Check out the fact sheet on Depression for more information about the characteristics of depression.

Mixed episode

A mixed episode is when you experience both manic and major depressive symptoms nearly every day for at least one week. Your mood might vary with the time of the day.

Types of bipolar disorder

Diagnoses of different bipolar disorders are based on your experience of mood changes, what relatives and friends tell mental health professionals about what they’ve witnessed, professional observation, and an assessment by a psychiatrist or other mental health professional who is licensed to diagnose and treat mental health disorders. Understanding the different classifications of bipolar disorder can help you identifying the best way of managing it.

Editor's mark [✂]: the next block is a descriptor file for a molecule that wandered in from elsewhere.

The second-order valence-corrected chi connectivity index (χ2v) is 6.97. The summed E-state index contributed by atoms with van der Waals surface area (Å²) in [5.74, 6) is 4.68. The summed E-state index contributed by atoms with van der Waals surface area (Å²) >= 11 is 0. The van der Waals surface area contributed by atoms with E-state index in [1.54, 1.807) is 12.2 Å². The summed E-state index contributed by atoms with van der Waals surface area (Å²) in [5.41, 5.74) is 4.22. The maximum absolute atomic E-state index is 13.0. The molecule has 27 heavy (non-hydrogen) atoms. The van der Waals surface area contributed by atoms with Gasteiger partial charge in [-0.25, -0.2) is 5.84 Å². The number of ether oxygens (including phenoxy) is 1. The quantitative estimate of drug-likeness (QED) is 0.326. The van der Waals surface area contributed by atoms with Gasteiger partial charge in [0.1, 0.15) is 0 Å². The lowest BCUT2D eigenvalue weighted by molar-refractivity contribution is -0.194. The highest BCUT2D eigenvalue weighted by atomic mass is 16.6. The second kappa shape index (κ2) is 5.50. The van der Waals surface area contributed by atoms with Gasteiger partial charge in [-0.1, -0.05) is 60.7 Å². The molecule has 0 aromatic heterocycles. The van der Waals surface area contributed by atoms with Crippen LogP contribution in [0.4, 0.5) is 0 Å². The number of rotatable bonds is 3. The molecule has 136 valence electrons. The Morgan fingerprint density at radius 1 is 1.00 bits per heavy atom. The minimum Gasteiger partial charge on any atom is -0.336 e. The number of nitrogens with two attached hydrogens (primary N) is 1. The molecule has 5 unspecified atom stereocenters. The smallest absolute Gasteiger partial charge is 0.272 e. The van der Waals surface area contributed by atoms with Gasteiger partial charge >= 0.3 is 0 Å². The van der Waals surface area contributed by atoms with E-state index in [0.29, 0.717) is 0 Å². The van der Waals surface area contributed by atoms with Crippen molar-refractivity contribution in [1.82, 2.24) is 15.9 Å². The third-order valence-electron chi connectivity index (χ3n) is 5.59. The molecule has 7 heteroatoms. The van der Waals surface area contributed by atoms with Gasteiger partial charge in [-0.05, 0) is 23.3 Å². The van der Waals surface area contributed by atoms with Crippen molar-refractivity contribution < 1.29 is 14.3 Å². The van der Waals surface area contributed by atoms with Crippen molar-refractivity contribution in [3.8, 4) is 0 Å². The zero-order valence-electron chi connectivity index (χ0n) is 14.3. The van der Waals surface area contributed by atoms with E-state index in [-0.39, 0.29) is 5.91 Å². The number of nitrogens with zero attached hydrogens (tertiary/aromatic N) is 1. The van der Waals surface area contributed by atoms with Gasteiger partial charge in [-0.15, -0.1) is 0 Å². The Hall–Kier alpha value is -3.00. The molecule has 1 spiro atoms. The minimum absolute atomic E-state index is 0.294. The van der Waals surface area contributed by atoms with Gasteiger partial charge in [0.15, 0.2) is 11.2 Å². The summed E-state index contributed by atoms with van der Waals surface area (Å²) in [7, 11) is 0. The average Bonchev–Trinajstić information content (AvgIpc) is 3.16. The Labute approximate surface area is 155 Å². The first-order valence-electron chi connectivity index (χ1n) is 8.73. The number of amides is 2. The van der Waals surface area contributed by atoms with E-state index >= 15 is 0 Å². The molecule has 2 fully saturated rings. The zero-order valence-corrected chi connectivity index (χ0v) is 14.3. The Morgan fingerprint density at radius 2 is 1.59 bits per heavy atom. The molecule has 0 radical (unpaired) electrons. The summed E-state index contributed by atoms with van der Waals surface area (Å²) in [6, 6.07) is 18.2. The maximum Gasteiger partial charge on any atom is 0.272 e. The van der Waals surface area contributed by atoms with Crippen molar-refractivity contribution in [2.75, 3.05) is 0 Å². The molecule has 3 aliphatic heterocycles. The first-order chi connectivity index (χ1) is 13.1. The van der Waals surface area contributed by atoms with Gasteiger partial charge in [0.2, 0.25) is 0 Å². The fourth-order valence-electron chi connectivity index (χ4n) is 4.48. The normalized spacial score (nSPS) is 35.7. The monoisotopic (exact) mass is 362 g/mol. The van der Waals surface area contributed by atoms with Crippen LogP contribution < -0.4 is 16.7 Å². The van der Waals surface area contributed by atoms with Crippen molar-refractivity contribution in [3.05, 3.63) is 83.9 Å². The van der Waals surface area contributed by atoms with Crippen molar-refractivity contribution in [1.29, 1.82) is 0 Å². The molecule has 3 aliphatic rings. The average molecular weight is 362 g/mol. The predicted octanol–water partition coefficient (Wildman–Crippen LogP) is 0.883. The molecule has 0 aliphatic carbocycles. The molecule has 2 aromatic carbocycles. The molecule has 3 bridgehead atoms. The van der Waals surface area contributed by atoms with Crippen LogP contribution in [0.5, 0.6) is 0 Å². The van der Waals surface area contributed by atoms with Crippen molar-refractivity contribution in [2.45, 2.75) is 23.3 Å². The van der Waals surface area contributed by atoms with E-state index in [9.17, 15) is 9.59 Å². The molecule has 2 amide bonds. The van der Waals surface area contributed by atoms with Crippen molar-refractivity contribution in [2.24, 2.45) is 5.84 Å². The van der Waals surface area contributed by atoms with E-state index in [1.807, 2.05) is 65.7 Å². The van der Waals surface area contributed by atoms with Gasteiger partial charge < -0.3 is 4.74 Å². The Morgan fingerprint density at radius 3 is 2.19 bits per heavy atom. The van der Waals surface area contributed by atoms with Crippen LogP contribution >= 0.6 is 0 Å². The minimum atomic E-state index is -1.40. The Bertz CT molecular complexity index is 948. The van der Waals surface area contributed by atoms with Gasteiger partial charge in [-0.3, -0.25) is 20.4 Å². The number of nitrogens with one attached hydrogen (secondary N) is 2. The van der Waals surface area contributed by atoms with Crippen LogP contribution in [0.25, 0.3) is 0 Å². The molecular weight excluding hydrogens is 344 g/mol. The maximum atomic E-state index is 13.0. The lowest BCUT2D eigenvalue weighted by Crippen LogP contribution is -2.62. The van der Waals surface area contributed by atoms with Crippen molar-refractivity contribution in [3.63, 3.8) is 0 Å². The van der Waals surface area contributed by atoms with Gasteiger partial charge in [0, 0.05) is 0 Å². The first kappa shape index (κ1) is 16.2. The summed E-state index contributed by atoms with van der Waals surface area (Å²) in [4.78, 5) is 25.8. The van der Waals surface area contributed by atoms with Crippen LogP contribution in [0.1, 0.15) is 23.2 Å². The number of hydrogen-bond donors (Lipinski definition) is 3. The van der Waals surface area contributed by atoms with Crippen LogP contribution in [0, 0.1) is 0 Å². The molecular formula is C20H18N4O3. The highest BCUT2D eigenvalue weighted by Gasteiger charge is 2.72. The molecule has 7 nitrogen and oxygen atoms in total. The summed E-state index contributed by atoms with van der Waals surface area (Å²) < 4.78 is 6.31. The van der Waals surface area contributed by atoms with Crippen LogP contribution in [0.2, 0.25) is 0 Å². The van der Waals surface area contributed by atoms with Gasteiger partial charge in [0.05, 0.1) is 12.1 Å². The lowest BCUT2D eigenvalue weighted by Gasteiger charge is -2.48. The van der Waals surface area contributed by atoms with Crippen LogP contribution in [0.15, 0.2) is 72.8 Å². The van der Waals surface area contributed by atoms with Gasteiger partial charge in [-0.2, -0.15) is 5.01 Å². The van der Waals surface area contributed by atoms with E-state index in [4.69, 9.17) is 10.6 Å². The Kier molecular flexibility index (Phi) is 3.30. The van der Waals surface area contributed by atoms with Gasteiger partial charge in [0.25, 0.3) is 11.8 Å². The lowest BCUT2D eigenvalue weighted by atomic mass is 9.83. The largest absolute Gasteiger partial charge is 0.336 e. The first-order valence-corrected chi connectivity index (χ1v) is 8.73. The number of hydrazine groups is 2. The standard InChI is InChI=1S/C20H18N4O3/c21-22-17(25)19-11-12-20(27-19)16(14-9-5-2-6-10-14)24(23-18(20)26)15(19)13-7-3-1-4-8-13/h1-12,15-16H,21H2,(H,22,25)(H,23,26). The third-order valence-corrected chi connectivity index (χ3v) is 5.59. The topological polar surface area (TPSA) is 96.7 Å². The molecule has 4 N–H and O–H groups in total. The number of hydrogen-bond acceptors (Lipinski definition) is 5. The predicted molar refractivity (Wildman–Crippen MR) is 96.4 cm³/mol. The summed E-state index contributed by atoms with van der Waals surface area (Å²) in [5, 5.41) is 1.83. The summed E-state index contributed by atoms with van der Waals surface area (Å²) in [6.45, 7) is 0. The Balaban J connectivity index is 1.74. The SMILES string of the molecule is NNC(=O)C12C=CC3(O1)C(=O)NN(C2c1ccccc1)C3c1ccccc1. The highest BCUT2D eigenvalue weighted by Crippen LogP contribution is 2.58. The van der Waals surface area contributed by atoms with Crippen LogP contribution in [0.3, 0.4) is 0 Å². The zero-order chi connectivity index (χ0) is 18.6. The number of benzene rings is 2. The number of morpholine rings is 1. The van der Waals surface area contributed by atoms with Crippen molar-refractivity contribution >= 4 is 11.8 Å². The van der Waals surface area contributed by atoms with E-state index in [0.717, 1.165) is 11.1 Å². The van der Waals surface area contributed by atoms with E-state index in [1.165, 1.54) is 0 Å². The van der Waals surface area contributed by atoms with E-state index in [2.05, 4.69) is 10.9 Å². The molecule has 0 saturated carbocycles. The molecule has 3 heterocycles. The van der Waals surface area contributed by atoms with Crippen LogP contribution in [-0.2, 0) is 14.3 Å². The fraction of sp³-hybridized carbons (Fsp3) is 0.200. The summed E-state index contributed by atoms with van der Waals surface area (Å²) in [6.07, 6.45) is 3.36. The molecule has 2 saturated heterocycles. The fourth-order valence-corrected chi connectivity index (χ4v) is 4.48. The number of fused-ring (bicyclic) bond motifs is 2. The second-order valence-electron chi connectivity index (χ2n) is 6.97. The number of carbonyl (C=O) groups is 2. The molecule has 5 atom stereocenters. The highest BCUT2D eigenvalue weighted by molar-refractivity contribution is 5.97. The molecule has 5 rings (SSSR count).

Bipolar I

Bipolar I is a type of disorder where you experience one or more manic episode or mixed episode, and often one or more major depressive episode. Each depressive episode can last for several weeks or months, alternating with intense symptoms of mania that can last just as long. Between these extremes, you might have periods where life continues normally. Your symptoms can also be affected by changes in season or life situations that come up, like school exams.

Bipolar II

Bipolar II is a type of disorder where you experience one or more major depressive episode, along with at least one hypomanic episode. Between episodes, there might be periods of normal life functioning. Symptoms might also be related to seasonal changes and life situations.

Cyclothymic disorder